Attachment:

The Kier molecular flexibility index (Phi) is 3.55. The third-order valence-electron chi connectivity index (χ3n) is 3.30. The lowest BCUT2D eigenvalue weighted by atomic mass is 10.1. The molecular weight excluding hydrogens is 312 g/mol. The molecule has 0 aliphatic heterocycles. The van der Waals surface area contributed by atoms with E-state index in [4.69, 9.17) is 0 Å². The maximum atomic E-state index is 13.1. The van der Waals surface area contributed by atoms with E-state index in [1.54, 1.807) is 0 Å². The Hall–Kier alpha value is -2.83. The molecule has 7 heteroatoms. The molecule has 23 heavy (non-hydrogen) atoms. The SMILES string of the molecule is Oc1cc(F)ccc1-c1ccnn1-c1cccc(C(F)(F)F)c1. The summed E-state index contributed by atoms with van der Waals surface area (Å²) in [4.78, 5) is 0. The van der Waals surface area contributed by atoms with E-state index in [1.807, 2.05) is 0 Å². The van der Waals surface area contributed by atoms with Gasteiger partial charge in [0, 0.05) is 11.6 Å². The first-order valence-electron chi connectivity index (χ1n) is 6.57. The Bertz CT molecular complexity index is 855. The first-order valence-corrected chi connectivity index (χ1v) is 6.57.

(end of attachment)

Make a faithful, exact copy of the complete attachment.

The Kier molecular flexibility index (Phi) is 3.55. The third-order valence-electron chi connectivity index (χ3n) is 3.30. The lowest BCUT2D eigenvalue weighted by atomic mass is 10.1. The molecular weight excluding hydrogens is 312 g/mol. The molecule has 0 aliphatic heterocycles. The van der Waals surface area contributed by atoms with E-state index in [4.69, 9.17) is 0 Å². The maximum atomic E-state index is 13.1. The van der Waals surface area contributed by atoms with E-state index in [1.54, 1.807) is 0 Å². The Hall–Kier alpha value is -2.83. The molecule has 7 heteroatoms. The molecule has 23 heavy (non-hydrogen) atoms. The SMILES string of the molecule is Oc1cc(F)ccc1-c1ccnn1-c1cccc(C(F)(F)F)c1. The summed E-state index contributed by atoms with van der Waals surface area (Å²) in [4.78, 5) is 0. The van der Waals surface area contributed by atoms with E-state index in [1.807, 2.05) is 0 Å². The van der Waals surface area contributed by atoms with Gasteiger partial charge in [0, 0.05) is 11.6 Å². The first-order valence-electron chi connectivity index (χ1n) is 6.57. The Bertz CT molecular complexity index is 855. The first-order valence-corrected chi connectivity index (χ1v) is 6.57.